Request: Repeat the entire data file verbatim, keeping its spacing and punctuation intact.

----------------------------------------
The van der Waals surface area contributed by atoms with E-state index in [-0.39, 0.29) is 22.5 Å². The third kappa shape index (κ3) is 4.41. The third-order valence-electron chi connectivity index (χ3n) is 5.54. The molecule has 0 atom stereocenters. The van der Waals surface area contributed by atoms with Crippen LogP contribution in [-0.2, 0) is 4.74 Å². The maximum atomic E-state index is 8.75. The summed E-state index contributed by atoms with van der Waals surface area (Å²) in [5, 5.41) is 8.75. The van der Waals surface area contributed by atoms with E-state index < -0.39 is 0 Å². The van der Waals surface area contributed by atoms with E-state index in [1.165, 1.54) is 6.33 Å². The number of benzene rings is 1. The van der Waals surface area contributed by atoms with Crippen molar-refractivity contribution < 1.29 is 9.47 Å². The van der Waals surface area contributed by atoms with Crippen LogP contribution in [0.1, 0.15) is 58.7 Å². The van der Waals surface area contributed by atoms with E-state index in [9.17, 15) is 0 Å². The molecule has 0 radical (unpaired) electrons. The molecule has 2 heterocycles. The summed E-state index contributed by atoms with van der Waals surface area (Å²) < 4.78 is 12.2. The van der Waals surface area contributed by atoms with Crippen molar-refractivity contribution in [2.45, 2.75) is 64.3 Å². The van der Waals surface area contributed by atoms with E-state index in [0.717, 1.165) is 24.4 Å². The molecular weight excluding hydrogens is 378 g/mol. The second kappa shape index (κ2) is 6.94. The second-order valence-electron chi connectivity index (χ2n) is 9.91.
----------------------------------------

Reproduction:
The van der Waals surface area contributed by atoms with E-state index in [-0.39, 0.29) is 22.5 Å². The third kappa shape index (κ3) is 4.41. The third-order valence-electron chi connectivity index (χ3n) is 5.54. The molecule has 0 atom stereocenters. The van der Waals surface area contributed by atoms with Crippen LogP contribution in [-0.2, 0) is 4.74 Å². The maximum atomic E-state index is 8.75. The summed E-state index contributed by atoms with van der Waals surface area (Å²) in [5, 5.41) is 8.75. The van der Waals surface area contributed by atoms with E-state index < -0.39 is 0 Å². The van der Waals surface area contributed by atoms with E-state index in [1.165, 1.54) is 6.33 Å². The number of benzene rings is 1. The van der Waals surface area contributed by atoms with Crippen molar-refractivity contribution < 1.29 is 9.47 Å². The van der Waals surface area contributed by atoms with Crippen LogP contribution in [0.1, 0.15) is 58.7 Å². The van der Waals surface area contributed by atoms with E-state index in [9.17, 15) is 0 Å². The molecule has 0 radical (unpaired) electrons. The molecule has 2 heterocycles. The summed E-state index contributed by atoms with van der Waals surface area (Å²) < 4.78 is 12.2. The van der Waals surface area contributed by atoms with Crippen molar-refractivity contribution in [2.45, 2.75) is 64.3 Å². The van der Waals surface area contributed by atoms with E-state index in [0.717, 1.165) is 24.4 Å². The molecular weight excluding hydrogens is 378 g/mol. The second kappa shape index (κ2) is 6.94. The second-order valence-electron chi connectivity index (χ2n) is 9.91.